I do have much to be thankful for, in spite of the distance that has come so suddenly upon us. And it has been good to contemplate it all over the days.
Sunday, November 21, 2010
2 The Lord of the Rings - JRR Tolkien
3 Jane Eyre - Charlotte Bronte
4 Harry Potter series - JK Rowling
5 To Kill a Mockingbird - Harper Lee
6 The Bible (I'm enjoying The New Century version right now.)
7 Wuthering Heights - Emily Bronte
8 Nineteen Eighty Four - George Orwell
9 His Dark Materials - Philip Pullman
10 Great Expectations - Charles Dickens
11 Little Women - Louisa M Alcott (have read this many times. Also played "Jo" in a faculty production at Cedar Lake.)
12 Tess of the D’Urbervilles - Thomas Hardy (wrote a very long paper on this book for a doctoral class at UNH...60 pages...)
13 Catch 22 - Joseph Heller
14 Complete Works of Shakespeare (took a seminar in Shakespeare with Ottilie Stafford. We had to read every play we hadn't already read/seen!)
15 Rebecca - Daphne Du Maurier (loved this book. Lauren, Jerry, Connie and I read it back to back to back to back one summer in Loma Linda)
16 The Hobbit - JRR Tolkien
17 Birdsong - Sebastian Faulk (This was fascinating...you really lived the horrors of war in this book.)
18 Catcher in the Rye - JD Salinger (I read this on a student's recommendation. He thought every English teacher should read it, even if I couldn't teach it.)
19 The Time Traveler’s Wife - Audrey Niffenegger
20 Middlemarch - George Eliot (I still have a book report I wrote on this in 11th grade. Don't ask me why)
21 Gone With The Wind - Margaret Mitchell
22 The Great Gatsby - F Scott Fitzgerald (beautifully written...)
24 War and Peace - Leo Tolstoy
25 The Hitch Hiker’s Guide to the Galaxy - Douglas Adams
27 Crime and Punishment - Fyodor Dostoyevsky (taught this one year for Honors English)
28 Grapes of Wrath - John Steinbeck
29 Alice in Wonderland - Lewis Carroll
30 The Wind in the Willows - Kenneth Grahame
31 Anna Karenina - Leo Tolstoy
32 David Copperfield - Charles Dickens
33 Chronicles of Narnia - CS Lewis
34 Emma - Jane Austen
35 Persuasion - Jane Austen (my new favorite Austen book)
36 The Lion, The Witch and the Wardrobe - CS Lewis
37 The Kite Runner - Khaled Hosseini
38 Captain Corelli’s Mandolin - Louis De Bernieres
39 Memoirs of a Geisha - Arthur Golden (this was fascinating)
40 Winnie the Pooh - A.A. Milne
41 Animal Farm - George Orwell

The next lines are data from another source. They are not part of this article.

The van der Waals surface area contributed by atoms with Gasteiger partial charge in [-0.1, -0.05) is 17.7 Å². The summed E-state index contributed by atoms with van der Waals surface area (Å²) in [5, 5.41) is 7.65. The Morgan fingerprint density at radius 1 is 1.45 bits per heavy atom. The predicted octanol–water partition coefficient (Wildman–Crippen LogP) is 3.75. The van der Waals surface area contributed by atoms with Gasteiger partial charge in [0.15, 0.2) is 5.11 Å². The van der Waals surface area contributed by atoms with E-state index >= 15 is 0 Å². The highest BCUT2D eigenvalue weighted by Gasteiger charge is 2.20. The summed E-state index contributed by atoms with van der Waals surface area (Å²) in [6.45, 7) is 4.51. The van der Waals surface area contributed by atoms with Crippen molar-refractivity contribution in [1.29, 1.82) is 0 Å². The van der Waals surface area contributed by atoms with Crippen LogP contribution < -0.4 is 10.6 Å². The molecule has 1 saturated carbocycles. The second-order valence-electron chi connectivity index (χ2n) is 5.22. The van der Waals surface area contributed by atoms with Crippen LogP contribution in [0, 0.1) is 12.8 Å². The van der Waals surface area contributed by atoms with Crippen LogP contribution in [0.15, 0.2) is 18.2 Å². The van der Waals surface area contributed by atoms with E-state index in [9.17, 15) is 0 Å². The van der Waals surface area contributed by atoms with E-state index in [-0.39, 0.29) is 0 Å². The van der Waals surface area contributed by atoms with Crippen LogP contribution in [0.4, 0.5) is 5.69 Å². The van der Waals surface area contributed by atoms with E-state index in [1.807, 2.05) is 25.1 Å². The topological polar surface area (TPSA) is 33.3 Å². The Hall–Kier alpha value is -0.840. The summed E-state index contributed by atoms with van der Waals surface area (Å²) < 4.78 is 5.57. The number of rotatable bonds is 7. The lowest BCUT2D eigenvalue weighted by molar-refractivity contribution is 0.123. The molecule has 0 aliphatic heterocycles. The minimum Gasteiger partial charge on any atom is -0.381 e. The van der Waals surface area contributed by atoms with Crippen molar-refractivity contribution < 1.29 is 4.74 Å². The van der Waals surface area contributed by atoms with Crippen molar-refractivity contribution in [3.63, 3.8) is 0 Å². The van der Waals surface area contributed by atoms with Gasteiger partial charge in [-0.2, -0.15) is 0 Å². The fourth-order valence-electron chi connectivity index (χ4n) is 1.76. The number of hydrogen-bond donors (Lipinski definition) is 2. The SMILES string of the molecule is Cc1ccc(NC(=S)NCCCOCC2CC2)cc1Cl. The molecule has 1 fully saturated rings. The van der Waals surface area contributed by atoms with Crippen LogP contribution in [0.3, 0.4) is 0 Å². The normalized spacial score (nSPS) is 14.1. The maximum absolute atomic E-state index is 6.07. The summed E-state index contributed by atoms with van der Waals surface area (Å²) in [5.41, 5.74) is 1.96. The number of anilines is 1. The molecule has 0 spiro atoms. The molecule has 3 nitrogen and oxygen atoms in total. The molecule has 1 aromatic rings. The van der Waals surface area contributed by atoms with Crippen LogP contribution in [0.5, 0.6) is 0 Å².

42 The Da Vinci Code - Dan Brown
43 One Hundred Years of Solitude - Gabriel Garcia Marquez (loved this)
44 A Prayer for Owen Meaney - John Irving
45 The Woman in White - Wilkie Collins
46 Anne of Green Gables - LM Montgomery (I know this almost by heart)
47 Far From The Madding Crowd - Thomas Hardy
48 The Handmaid’s Tale - Margaret Atwood
49 Lord of the Flies - William Golding
50 Atonement - Ian McEwan (amazing movie)
51 Life of Pi - Yann Martel
52 Dune - Frank Herbert
53 Cold Comfort Farm - Stella Gibbons
54 Sense and Sensibility - Jane Austen
55 A Suitable Boy - Vikram Seth
56 The Shadow of the Wind - Carlos Ruiz Zafon
57 A Tale Of Two Cities - Charles Dickens (I love teaching this as a parable on salvation)
58 Brave New World - Aldous Huxley
59 The Curious Incident of the Dog in the Night-time - Mark Haddon
60 Love In The Time Of Cholera - Gabriel Garcia Marquez (a beautiful book...haunting...I was lost in it for days after I finished reading it...read it on the plane to and from Russia)
61 Of Mice and Men - John Steinbeck (this book was edited in the old GBA library...literally words were blacked out!!!)
62 Lolita - Vladimir Nabokov
63 The Secret History - Donna Tartt
64 The Lovely Bones - Alice Sebold
65 Count of Monte Cristo - Alexandre Dumas (I've been to the island prison off the coast of Marseilles)
66 On The Road - Jack Kerouac
67 Jude the Obscure - Thomas Hardy
68 Bridget Jones’s Diary - Helen Fielding (gotta love the movie)
69 Midnight’s Children - Salman Rushdie
70 Moby Dick - Herman Melville (the unabridged version!)
71 Oliver Twist - Charles Dickens
72 Dracula - Bram Stoker (this was for the same doctoral class at UNH. I would not have read it otherwise)
73 The Secret Garden - Frances Hodgson Burnett (many times...the movie too)
74 Notes From A Small Island - Bill Bryson
75 Ulysses - James Joyce
76 The Inferno - Dante
77 Swallows and Amazons - Arthur Ransome
78 Germinal - Emile Zola
79 Vanity Fair - William Makepeace Thackeray
80 Possession - AS Byatt
81 A Christmas Carol - Charles Dickens (I've enjoyed it best in live theatre)
82 Cloud Atlas - David Mitchell
83 The Color Purple - Alice Walker
84 The Remains of the Day - Kazuo Ishiguro (I loved this. It has one of my all-time favorite quotes at the end where it talks about the remains of the day)
85 Madame Bovary - Gustave Flaubert (In French)
86 A Fine Balance - Rohinton Mistry
87 Charlotte’s Web - E.B. White
88 The Five People You Meet In Heaven - Mitch Albom (Tuesdays with Morrie is better...and a favorite to share with seniors)
89 Adventures of Sherlock Holmes - Sir Arthur Conan Doyle
90 The Faraway Tree Collection - Enid Blyton
91 Heart of Darkness - Joseph Conrad
92 The Little Prince - Antoine De Saint-Exupery (also in French)
93 The Wasp Factory - Iain Banks
94 Watership Down - Richard Adams
95 A Confederacy of Dunces - John Kennedy Toole
96 A Town Like Alice - Nevil Shute
97 The Three Musketeers - Alexandre Dumas
98 Hamlet - William Shakespeare (my favorite Shakespeare tragedy and the one I teach instead of Macbeth)
99 Charlie and the Chocolate Factory - Roald Dahl
100 Les Miserables - Victor Hugo (in French, and three times in the live theatre and also as a movie. The musical is wonderful)
Friday, November 19, 2010
Thursday, November 18, 2010
The first time I saw this movie, I was with a small group of students on a retreat. It was the evening of a full day and we were looking forward to relaxing with a good movie. We were unprepared for the effect this movie would have on us. As the story unfolded, we become more an more attentive, more and more focused on the images, almost to the point of being oblivious to anyone else around us. When it ended, we sat there in stunned silence for a full eleven minutes (one of the boys timed it). No one wanted to speak. No one wanted to break the spell. In spite of the discomfort for some (boys), it changed us. As individuals and as a group. We will never be the same for having gone through that experience together.